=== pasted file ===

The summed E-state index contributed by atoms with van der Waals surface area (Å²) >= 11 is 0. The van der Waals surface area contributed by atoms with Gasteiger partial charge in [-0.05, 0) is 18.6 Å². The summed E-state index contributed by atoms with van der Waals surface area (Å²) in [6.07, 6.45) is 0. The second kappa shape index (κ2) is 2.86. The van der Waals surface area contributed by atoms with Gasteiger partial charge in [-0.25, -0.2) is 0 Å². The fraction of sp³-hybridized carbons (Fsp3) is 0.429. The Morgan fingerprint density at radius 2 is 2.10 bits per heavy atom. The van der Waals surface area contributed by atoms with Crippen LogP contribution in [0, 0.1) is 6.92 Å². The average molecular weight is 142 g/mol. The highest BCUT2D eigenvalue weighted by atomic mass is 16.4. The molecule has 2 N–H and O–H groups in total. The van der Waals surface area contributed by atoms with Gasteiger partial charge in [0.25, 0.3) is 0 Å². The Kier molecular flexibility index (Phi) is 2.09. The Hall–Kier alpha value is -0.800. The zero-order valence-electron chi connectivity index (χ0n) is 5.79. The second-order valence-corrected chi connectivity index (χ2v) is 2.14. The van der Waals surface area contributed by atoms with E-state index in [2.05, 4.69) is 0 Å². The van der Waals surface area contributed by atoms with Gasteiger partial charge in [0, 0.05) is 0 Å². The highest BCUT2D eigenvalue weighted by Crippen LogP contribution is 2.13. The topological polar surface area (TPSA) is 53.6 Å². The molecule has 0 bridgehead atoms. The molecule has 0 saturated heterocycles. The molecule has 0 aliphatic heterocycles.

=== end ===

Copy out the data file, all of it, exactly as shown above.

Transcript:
The summed E-state index contributed by atoms with van der Waals surface area (Å²) >= 11 is 0. The van der Waals surface area contributed by atoms with Gasteiger partial charge in [-0.05, 0) is 18.6 Å². The summed E-state index contributed by atoms with van der Waals surface area (Å²) in [6.07, 6.45) is 0. The second kappa shape index (κ2) is 2.86. The van der Waals surface area contributed by atoms with Gasteiger partial charge in [-0.25, -0.2) is 0 Å². The fraction of sp³-hybridized carbons (Fsp3) is 0.429. The Morgan fingerprint density at radius 2 is 2.10 bits per heavy atom. The van der Waals surface area contributed by atoms with Crippen LogP contribution in [0, 0.1) is 6.92 Å². The average molecular weight is 142 g/mol. The highest BCUT2D eigenvalue weighted by atomic mass is 16.4. The molecule has 2 N–H and O–H groups in total. The van der Waals surface area contributed by atoms with Gasteiger partial charge in [0.25, 0.3) is 0 Å². The Kier molecular flexibility index (Phi) is 2.09. The Hall–Kier alpha value is -0.800. The zero-order valence-electron chi connectivity index (χ0n) is 5.79. The second-order valence-corrected chi connectivity index (χ2v) is 2.14. The van der Waals surface area contributed by atoms with E-state index in [2.05, 4.69) is 0 Å². The van der Waals surface area contributed by atoms with Gasteiger partial charge in [0, 0.05) is 0 Å². The highest BCUT2D eigenvalue weighted by Crippen LogP contribution is 2.13. The topological polar surface area (TPSA) is 53.6 Å². The molecule has 0 bridgehead atoms. The molecule has 0 saturated heterocycles. The molecule has 0 aliphatic heterocycles.